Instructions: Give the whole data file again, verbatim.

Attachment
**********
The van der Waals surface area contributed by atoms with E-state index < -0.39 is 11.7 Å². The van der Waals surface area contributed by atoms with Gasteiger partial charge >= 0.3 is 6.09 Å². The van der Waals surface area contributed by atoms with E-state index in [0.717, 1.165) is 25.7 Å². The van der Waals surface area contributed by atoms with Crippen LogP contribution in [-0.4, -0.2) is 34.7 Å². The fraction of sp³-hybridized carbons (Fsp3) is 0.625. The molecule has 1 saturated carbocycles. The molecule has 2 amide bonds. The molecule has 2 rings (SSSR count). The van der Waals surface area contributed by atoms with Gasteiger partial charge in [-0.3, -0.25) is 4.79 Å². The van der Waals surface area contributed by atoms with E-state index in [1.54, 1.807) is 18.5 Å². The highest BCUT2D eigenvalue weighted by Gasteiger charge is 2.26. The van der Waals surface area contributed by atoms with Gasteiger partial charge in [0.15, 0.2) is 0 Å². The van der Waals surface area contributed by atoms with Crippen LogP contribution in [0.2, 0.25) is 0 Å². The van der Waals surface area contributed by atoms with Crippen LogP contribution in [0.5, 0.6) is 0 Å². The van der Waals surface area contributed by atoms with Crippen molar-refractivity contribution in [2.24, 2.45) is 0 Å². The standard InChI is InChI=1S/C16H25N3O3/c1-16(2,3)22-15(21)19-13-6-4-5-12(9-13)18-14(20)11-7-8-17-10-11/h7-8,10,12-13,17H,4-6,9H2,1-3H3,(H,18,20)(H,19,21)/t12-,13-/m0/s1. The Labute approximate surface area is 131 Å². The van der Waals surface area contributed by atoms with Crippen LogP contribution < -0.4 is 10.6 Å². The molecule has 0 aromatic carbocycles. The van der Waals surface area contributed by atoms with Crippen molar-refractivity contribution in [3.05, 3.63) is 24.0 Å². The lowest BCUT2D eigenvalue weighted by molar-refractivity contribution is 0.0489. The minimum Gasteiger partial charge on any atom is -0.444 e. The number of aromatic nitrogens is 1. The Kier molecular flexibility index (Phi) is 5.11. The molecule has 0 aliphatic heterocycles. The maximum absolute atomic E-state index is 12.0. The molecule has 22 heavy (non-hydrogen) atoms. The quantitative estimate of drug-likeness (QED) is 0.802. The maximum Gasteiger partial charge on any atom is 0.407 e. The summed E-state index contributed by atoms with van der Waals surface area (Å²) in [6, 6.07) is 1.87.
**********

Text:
The van der Waals surface area contributed by atoms with E-state index < -0.39 is 11.7 Å². The van der Waals surface area contributed by atoms with Gasteiger partial charge >= 0.3 is 6.09 Å². The van der Waals surface area contributed by atoms with E-state index in [0.717, 1.165) is 25.7 Å². The van der Waals surface area contributed by atoms with Crippen LogP contribution in [-0.4, -0.2) is 34.7 Å². The fraction of sp³-hybridized carbons (Fsp3) is 0.625. The molecule has 1 saturated carbocycles. The molecule has 2 amide bonds. The molecule has 2 rings (SSSR count). The van der Waals surface area contributed by atoms with Gasteiger partial charge in [-0.3, -0.25) is 4.79 Å². The van der Waals surface area contributed by atoms with E-state index in [1.54, 1.807) is 18.5 Å². The highest BCUT2D eigenvalue weighted by Gasteiger charge is 2.26. The van der Waals surface area contributed by atoms with Gasteiger partial charge in [0.15, 0.2) is 0 Å². The van der Waals surface area contributed by atoms with Crippen LogP contribution in [0.2, 0.25) is 0 Å². The van der Waals surface area contributed by atoms with Crippen LogP contribution in [0.5, 0.6) is 0 Å². The van der Waals surface area contributed by atoms with Crippen molar-refractivity contribution in [2.24, 2.45) is 0 Å². The standard InChI is InChI=1S/C16H25N3O3/c1-16(2,3)22-15(21)19-13-6-4-5-12(9-13)18-14(20)11-7-8-17-10-11/h7-8,10,12-13,17H,4-6,9H2,1-3H3,(H,18,20)(H,19,21)/t12-,13-/m0/s1. The Labute approximate surface area is 131 Å². The van der Waals surface area contributed by atoms with Crippen LogP contribution < -0.4 is 10.6 Å². The molecule has 0 aromatic carbocycles. The van der Waals surface area contributed by atoms with Crippen molar-refractivity contribution in [3.05, 3.63) is 24.0 Å². The lowest BCUT2D eigenvalue weighted by molar-refractivity contribution is 0.0489. The minimum Gasteiger partial charge on any atom is -0.444 e. The number of aromatic nitrogens is 1. The Kier molecular flexibility index (Phi) is 5.11. The molecule has 0 aliphatic heterocycles. The maximum absolute atomic E-state index is 12.0. The molecule has 22 heavy (non-hydrogen) atoms. The quantitative estimate of drug-likeness (QED) is 0.802. The maximum Gasteiger partial charge on any atom is 0.407 e. The summed E-state index contributed by atoms with van der Waals surface area (Å²) in [6, 6.07) is 1.87.